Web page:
News Roundup, Week of 19 March, 2021


Five members of the Bangsamoro Islamic Freedom Fighters (BIFF) had surrendered to the Philippines security forces in Ampatuan in Southern Mindanao. All of them were part of the Imam Minimbang @ Karialan cluster. They also surrendered their weapons, including three rifles, an M16, an M14 and an M79 rocket launcher.


Eight women were killed during a shooting incident in Woodstock, Georgia in the United States (US). The 21-year old suspect, Robert Aaron Long, was arrested by the police for the shooting. long had attacked three beauty spas in three separate locations in Atlanta with a 9mm which he had purchased with licence at a local gun shop. Six of the victims killed were Asian.

News Roundup, Week of 12 March, 2021


Four Tehrik-i-Taliban Pakistan members were killed during security operations initiated by the Pakistani security forces. The operations were launched separately in Datakhel, North Waziristan and Zoida, South Waziristan. Three of them were identified as Abdul Adam Zeb @ Dung, Molvi Mehboob @ Molvi and Mir Salam @ Anas.


Iraqi Counter Terrorism Service (ICTS) captured six Daesh militant members in two Iraqi provinces and Sulaimani province in Kurdistan region. Two of them who were wanted by the authorities were arrested in Sulaimani province, while another was arrested in Mansour district in Baghdad. The remaining three were detained in Anbar.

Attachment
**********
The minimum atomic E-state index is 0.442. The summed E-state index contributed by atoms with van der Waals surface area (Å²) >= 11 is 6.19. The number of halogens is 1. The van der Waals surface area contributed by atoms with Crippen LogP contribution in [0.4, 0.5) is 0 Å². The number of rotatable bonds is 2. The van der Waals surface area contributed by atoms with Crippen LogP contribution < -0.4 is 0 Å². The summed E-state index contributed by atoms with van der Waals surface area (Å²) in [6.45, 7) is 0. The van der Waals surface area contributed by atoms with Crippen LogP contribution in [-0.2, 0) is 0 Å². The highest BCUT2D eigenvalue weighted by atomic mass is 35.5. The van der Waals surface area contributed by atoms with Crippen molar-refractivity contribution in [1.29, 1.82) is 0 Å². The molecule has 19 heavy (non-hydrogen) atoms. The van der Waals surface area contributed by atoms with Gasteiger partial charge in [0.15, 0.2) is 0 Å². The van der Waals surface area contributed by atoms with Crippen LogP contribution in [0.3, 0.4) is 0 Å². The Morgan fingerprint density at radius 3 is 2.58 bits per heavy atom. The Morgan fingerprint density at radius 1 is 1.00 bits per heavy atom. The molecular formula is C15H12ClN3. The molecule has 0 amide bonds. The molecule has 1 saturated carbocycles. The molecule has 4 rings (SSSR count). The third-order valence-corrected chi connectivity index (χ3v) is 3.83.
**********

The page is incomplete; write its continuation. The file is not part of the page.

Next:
News Roundup, Week of 5 March, 2021


This week, Densus 88 arrested 12 terrorist suspects with links to Jemaah Islamiyah (JI) during a raid in Surabaya, Sidoarja, Mojokerto and Malang in East Java, Indonesia. The police also seized several arrows and self-defence equipment including a samurai sword and boxing equipment. A few days later, Densus 88 successfully arrested a man identified only as N on the suspicion of being involved in terrorist activities.

Meanwhile, four members of the Bangsamoro Islam Freedom Fighters (BIFF) had clashed with the Philippines security forces in Maguindanao in the Southern Mindanao. Four BIFF members were killed while two others were injured during this incident.


A Tehreek-i-Taliban Pakistan (TTP) commander, Nooristan @ Hasan Baba, were killed during a security operation in Waziristan, Pakistan. Two other TTP members identified as Wilayat Zaib and Shah Mahmood were also killed in the operation.

News Roundup, Week of 26 February, 2021


Nine women believed to be part of Abu Sayyaf Group’s (ASG) network were captured by the Philippine police and security forces in Sulu in the Southern Philippines. Three of these suspects, identified as 36-year old Isara Jalmaani Abduhajan, Jedah Abduhajan Amin (28) and Elena Tasum Sawadjaan Abun (40), are daughters of ASG leader, Hatib Hadjan Sawadjaan. During the raid, the security forces found several improvised explosive device (IED) components along with battery, pipe, nails, blasting caps and ammonium nitrate. The women were arrested on the suspicion of plotting suicide bomb attacks. They were believed to have undergone orientation and learned to make explosives.